The voters of Floral Park have been generous to Congresswoman Carolyn McCarthy in elections over the past decade. In recent years, she has not returned it in kind. She was aggressively in favor of the 3rd track proposal by the MTA and now strongly favors a full-fledged casino at Belmont Park, both positions very much opposed by an overwhelming majority of the residents of Floral Park and Bellerose.
I wholeheartedly support the effort to stop the casino. I agree with those who believe it will expose Floral Park to enormous harm: lower property values, increased crime, moral threats to our children and environmental disaster. The tidal wave of increased traffic that a casino will bring to our area will crush the communities surrounding Belmont Park.
Kate Murray, Hempstead Town Supervisor, extended an extraordinary show of support for the anti “Casino-at-Belmont-Park” movement last week. In response to an e-mail I had sent her about the issue, she replied in a letter on Dec. 29 that was far beyond anything I expected.
I am one of the organizers in Floral Park to stop a gambling facility at Belmont. Ms. Murray drew a line in the sand on our side. She wrote, “I remain poised to confront prospective casino plans that would impact Floral Park with the same determination and protective nature that surrounded my opposition to the [MTA] proposal for a third LIRR train track.” I was floored.
Its baroque eloquence is nothing less than an imperishable monument to the mysteries and longings of the human heart. Its stately cadences, like waves of rolling thunder, rock the firmament starting with the most awe-inspiring opening in the history of literature: “In the beginning God created the heaven, and the earth.” From this simple, short, declarative sentence the King James Bible soars in winged flight with the Complete Works of Shakespeare to the very summit of English literature. On the 400th anniversary of the completion of the text, it continues to shape and define our culture, language and history.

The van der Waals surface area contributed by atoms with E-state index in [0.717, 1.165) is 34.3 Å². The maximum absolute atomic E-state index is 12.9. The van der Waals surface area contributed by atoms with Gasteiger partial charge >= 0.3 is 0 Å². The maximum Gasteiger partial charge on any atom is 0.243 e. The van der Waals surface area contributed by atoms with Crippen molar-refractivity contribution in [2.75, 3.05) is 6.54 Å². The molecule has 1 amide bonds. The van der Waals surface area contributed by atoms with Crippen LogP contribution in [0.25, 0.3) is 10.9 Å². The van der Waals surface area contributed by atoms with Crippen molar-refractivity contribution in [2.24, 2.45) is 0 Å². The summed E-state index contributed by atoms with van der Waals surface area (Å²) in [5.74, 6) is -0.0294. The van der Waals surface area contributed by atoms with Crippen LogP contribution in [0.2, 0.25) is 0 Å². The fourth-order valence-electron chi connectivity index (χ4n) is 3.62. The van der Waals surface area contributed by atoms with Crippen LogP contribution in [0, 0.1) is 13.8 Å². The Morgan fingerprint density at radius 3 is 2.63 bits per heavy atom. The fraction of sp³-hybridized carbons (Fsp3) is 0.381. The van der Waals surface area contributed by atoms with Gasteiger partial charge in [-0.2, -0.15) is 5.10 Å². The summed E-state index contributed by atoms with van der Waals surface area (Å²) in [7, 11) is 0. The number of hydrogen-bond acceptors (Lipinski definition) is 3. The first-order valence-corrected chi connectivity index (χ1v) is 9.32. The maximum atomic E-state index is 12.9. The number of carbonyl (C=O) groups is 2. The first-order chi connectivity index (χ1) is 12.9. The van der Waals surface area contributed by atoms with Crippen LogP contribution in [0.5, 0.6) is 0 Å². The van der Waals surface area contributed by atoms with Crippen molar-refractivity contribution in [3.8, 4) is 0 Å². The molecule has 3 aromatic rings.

In March of 1603, by decree of King James I, black-gowned clergymen with no conspicuous literary pedigree labored for eight years to capture the rhythm and sonorities of the ancient Greek and Hebrew manuscripts. The author Adam Nicholson called them “God’s secretaries,” because of the treasures they unearthed from the black soil of ancient literature. Genius is rarely found in the dry and bloodless pronouncements of committees; but Elizabethan England proved the exception, even though absent from the committee was the 39-year-old playwright William Shakespeare, who was just then reaching the heights of literary expression.
Recent Op-Ed pieces in prominent newspapers have suggested that with proper regulatory oversight, hydraulic fracturing or “fracking” can be accomplished safely in New York, reducing our dependence on foreign oil and bringing much needed economic benefits to hard-hit areas of the state. If the issue was that simple, and if the statements were true, surely everyone would be in favor.
But the facts don’t support these statements, and the issue is not as simple as the TV ads would have citizens believe. Fracking is an inherently dangerous and destructive extreme form of energy extraction that brings with it a myriad of serious environmental and economic problems. Now that we have the opportunity to see how fracking has actually impacted citizens in Pennsylvania and other states, we can more easily distinguish fact from fantasy and make smarter choices for New York.
I was three-quarters the way through Christopher Hitchens’ tome of essays entitled Arguably, when I got word of the fiery controversialist’s death. Suffering from esophageal cancer, the news of his demise was not unexpected. Encountering the Oxford-educated Hitchens was an experience; his often sneering, contemptuous, supercilious style did not lend itself to a polite, cerebral colloquy, but a rough and tumble brawl replete with eye gouging, head butting and an occasional knee to the groin without so much as an apology.
His life was one big fight. I suspect he even grappled with himself, notwithstanding his legendary savoir-faire and cool self-assurance. His bacchanalian lifestyle included smoking more than 15,000 cigarettes a year and a daily consumption of alcohol that, he boastfully noted, could kill a small mule. His craving for nicotine was so intense, he actually smoked in the shower. Hitchens lived life burning the candle at both ends and it cast, he assured us, a lovely light.